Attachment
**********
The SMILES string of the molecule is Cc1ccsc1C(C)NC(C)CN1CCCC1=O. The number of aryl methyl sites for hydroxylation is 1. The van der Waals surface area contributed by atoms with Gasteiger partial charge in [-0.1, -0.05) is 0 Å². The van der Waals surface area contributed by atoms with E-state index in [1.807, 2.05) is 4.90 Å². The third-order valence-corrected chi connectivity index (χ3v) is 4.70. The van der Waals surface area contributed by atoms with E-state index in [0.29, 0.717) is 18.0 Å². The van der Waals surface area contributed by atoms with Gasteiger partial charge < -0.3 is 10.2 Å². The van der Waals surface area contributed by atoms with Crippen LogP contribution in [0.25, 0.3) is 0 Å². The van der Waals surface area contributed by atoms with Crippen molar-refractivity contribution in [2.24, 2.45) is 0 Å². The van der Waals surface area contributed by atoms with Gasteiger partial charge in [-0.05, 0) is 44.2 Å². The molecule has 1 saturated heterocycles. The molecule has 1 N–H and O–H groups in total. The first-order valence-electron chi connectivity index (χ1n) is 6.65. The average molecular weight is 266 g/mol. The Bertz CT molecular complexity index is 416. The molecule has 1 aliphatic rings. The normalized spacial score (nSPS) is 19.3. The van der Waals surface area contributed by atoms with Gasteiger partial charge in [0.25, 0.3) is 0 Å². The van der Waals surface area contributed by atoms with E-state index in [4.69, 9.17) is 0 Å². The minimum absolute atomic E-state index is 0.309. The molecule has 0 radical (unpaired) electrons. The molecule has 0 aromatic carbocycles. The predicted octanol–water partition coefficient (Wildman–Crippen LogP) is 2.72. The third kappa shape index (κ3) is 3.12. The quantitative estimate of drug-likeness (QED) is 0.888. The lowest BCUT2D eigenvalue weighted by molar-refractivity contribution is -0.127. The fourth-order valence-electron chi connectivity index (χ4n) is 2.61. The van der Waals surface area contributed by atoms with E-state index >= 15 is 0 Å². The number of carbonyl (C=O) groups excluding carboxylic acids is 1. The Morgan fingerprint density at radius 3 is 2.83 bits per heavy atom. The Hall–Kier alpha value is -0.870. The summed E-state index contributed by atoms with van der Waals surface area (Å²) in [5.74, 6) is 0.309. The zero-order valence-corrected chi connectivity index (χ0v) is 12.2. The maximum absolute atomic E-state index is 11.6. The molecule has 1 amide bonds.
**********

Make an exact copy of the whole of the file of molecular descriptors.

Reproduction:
The SMILES string of the molecule is Cc1ccsc1C(C)NC(C)CN1CCCC1=O. The number of aryl methyl sites for hydroxylation is 1. The van der Waals surface area contributed by atoms with Gasteiger partial charge in [-0.1, -0.05) is 0 Å². The van der Waals surface area contributed by atoms with E-state index in [1.807, 2.05) is 4.90 Å². The third-order valence-corrected chi connectivity index (χ3v) is 4.70. The van der Waals surface area contributed by atoms with E-state index in [0.29, 0.717) is 18.0 Å². The van der Waals surface area contributed by atoms with Gasteiger partial charge < -0.3 is 10.2 Å². The van der Waals surface area contributed by atoms with Crippen LogP contribution in [0.25, 0.3) is 0 Å². The van der Waals surface area contributed by atoms with Crippen molar-refractivity contribution in [2.24, 2.45) is 0 Å². The van der Waals surface area contributed by atoms with Gasteiger partial charge in [-0.05, 0) is 44.2 Å². The molecule has 1 saturated heterocycles. The molecule has 1 N–H and O–H groups in total. The first-order valence-electron chi connectivity index (χ1n) is 6.65. The average molecular weight is 266 g/mol. The Bertz CT molecular complexity index is 416. The molecule has 1 aliphatic rings. The normalized spacial score (nSPS) is 19.3. The van der Waals surface area contributed by atoms with Gasteiger partial charge in [0.25, 0.3) is 0 Å². The van der Waals surface area contributed by atoms with E-state index in [4.69, 9.17) is 0 Å². The minimum absolute atomic E-state index is 0.309. The molecule has 0 radical (unpaired) electrons. The molecule has 0 aromatic carbocycles. The predicted octanol–water partition coefficient (Wildman–Crippen LogP) is 2.72. The third kappa shape index (κ3) is 3.12. The quantitative estimate of drug-likeness (QED) is 0.888. The lowest BCUT2D eigenvalue weighted by molar-refractivity contribution is -0.127. The fourth-order valence-electron chi connectivity index (χ4n) is 2.61. The van der Waals surface area contributed by atoms with E-state index >= 15 is 0 Å². The number of carbonyl (C=O) groups excluding carboxylic acids is 1. The Morgan fingerprint density at radius 3 is 2.83 bits per heavy atom. The Hall–Kier alpha value is -0.870. The summed E-state index contributed by atoms with van der Waals surface area (Å²) in [5.74, 6) is 0.309. The zero-order valence-corrected chi connectivity index (χ0v) is 12.2. The maximum absolute atomic E-state index is 11.6. The molecule has 1 amide bonds.